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MeFOTO Tripods Rapid Gear Review

By Pye Jirsa on November 22nd 2013


In our studio one of our most crucial pieces of gear are our tripods. Tripods give us the flexibility to create stable and unique shots; from bracketed High Dynamic Range shots to slow shutter drags, to wild 15 shot composite images. All of this is made possible by using a tripod. With so many on the market these days, it’s difficult to find good quality tripods that are reliable under heavy long-term use.

Youtube picture

I’m extremely skeptical when it comes to tripods because I have been through so many, and almost all of them have failed in one way or another within about 3 to 6 months of use. When it comes to relatively inexpensive tripods, initially everything feels nice and great to the touch. But within a few months knobs begin to fail, joints begin to lose their strength, and the overall functionality of the tripod begins to diminish.

Case in point, I purchased a $300 Chinese carbon fiber Flash Point tripod and within 3 months of casual use, the leg snapped in half without it even coming close to the listed load weight. When I say “snapped in half,” I don’t mean the leg came out, but rather it literally snapped in half.

When I heard of MeFOTO and their new lineup of inexpensive, small, and colorful tripods, I was positive they wouldn’t be reliable. Then I found out that MeFOTO was a made by Benro, that they were a MAC Group represented company, and that their products have a 5 year warranty. After finding this out, I decided that it may be time to look into their tripods.

Check out the MeFOTO Tripods Review

In this episode of Rapid Gear Review we’re reviewing the two full sized tripod options; the MeFOTO RoadTrip and the MeFOTO GlobeTrotter.

Music: “Aerials” from Lights & Motion “Reanimation” (Deep Elm)
License this song at The Music Bed

Specifications for MeFOTO RoadTrip

Aluminum – $189

  • When folded it is 15.4″
  • Extends up to 61.6″
  • Supports up to 17.6 lbs.
  • Weighs 3.6 lbs.
  • Comes in 8 different colors

Carbon Fiber – $329

  • When folded it is 15.4″
  • Extends up to 61.6″
  • Supports up to 17.6 lbs.
  • Weighs 3.1 lbs.
  • Comes in 2 different colors

Specifications for MeFOTO GlobeTrotter

Aluminum – $209

  • When folded it is 16.1″
  • Extends up to 64.2″
  • Supports up to 26.4 lbs.
  • Weighs 4.6 lbs.
  • Comes in 2 different colors

Carbon Fiber – $369

  • When folded it is 16.1″
  • Extends up to 64.2″
  • Supports up to 26.4 lbs.
  • Weighs 3.7 lbs.
  • Comes in 2 different colors

Initial Impressions

I picked the MeFOTO RoadTrip and the MeFOTO GlobeTrotter, which are their two full size tripod options. Each of these tripods use Arca Swiss quick release plates, twisting leg locks, and everything else you would want in a tripod. The twisting knob head adjustments are smooth, yet firm, and are very easy to use.

ara swiss quick release plate

These tripods can also be easily changed into a monopod giving you a wider variety of stabilizing functionality. One unique feature about the MeFOTO RoadTrip is that you can get the aluminum version in 8 different colors, which is nice if you are looking for something more unique and personalized.


The MeFOTO RoadTrip is perfect for travel and any situations where you need more portability. It is optimal for point and shoot , micro 4/3, and smaller DSLR setups as it can support up to 17.6 pounds. I would not load it with larger lenses and DSLR setups for something like telephoto photography.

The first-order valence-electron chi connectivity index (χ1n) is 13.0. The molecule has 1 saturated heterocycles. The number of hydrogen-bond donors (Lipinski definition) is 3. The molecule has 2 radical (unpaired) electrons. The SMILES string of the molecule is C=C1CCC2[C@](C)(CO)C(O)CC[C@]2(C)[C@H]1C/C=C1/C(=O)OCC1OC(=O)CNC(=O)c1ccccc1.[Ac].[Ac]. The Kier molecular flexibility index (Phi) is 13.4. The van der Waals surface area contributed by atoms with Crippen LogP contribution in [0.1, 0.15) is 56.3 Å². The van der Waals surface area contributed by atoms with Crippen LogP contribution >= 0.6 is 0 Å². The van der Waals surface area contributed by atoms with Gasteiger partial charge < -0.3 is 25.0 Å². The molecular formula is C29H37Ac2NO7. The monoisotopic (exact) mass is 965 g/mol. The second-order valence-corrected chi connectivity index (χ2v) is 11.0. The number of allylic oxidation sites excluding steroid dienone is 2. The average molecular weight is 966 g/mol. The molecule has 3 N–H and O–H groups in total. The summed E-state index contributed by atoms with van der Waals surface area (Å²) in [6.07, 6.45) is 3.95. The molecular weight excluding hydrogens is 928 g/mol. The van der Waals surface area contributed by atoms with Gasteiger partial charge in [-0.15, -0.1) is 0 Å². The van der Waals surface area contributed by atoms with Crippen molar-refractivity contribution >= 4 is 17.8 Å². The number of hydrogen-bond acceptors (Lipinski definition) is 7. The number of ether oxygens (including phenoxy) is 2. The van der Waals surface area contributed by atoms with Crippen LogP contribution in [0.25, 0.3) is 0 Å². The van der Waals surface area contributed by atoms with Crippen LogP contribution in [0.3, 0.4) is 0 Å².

For all of my professional shoots, I use the MeFOTO GlobeTrotter because of its stability under larger camera setups. Both are incredibly light and very small compared to my past tripods, and when traveling they both fit easily into my carry-on luggage. I prefer the carbon fiber variants of both the MeFOTO RoadTrip and MeFOTO GlobeTrotter because weight is a big concern for me when I am out and about shooting.

Twisting Leg Locks

You could argue that there are a lot of tripods on the market currently with similar features and you may question “what’s so new and great about MeFOTO tripods?” The MeFoto tripods stand out because of their combination of quality, design, color variety, reliability, 5 year warranty, and most importantly, their affordable price.

Long-Term Reliability

Since I am extremely skeptical in regards to how reliable tripods are, especially after long term heavy use, I decided to take my time for this review. In fact I took 6 months on it because I didn’t believe the results. I have taken both of these tripods on 20-30 shoots each, and both operate just like the day that they arrived. They have been incredibly reliable!

MeFOTO GlobeTrotter RoadTrip

In fact, we created a special video that shows the MeFOTO Globetrotters engineering perfection. If Jean-Claude Van Damme saw this I’m sure he’d agree that it truly is the most epic of splits (for a tripod).


After testing out the MeFOTO tripods, I have decided to retire my Manfrotto Tripods and exclusively use these two MeFOTO tripods on all my shoots. Don’t get me wrong, I still dig my Manfrotto Tripods and will still be using them inside of the studio as they are very well made tripods.

But given that MeFOTO tripods are light-weight, stable, reliable and overall more affordable, they have become my on-the-go tripod of choice.

MeFOTO has done a fantastic job with the GlobeTrotter and RoadTrip. These are well designed tripods that are extremely portable, compact and reliable. Given that they are also backed by a 5 year warranty, there is really no reason why we wouldn’t recommend them!

We give the MeFOTO Road Trip and the MeFOTO GlobeTrotter a 100% satisfied 5 out of 5 star rating for creating what is currently my favorite on-the-go tripod without breaking my bank.


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Founding Partner of Lin and Jirsa Photography and SLR Lounge.

Follow my updates on Facebook and my latest work on Instagram both under username @pyejirsa.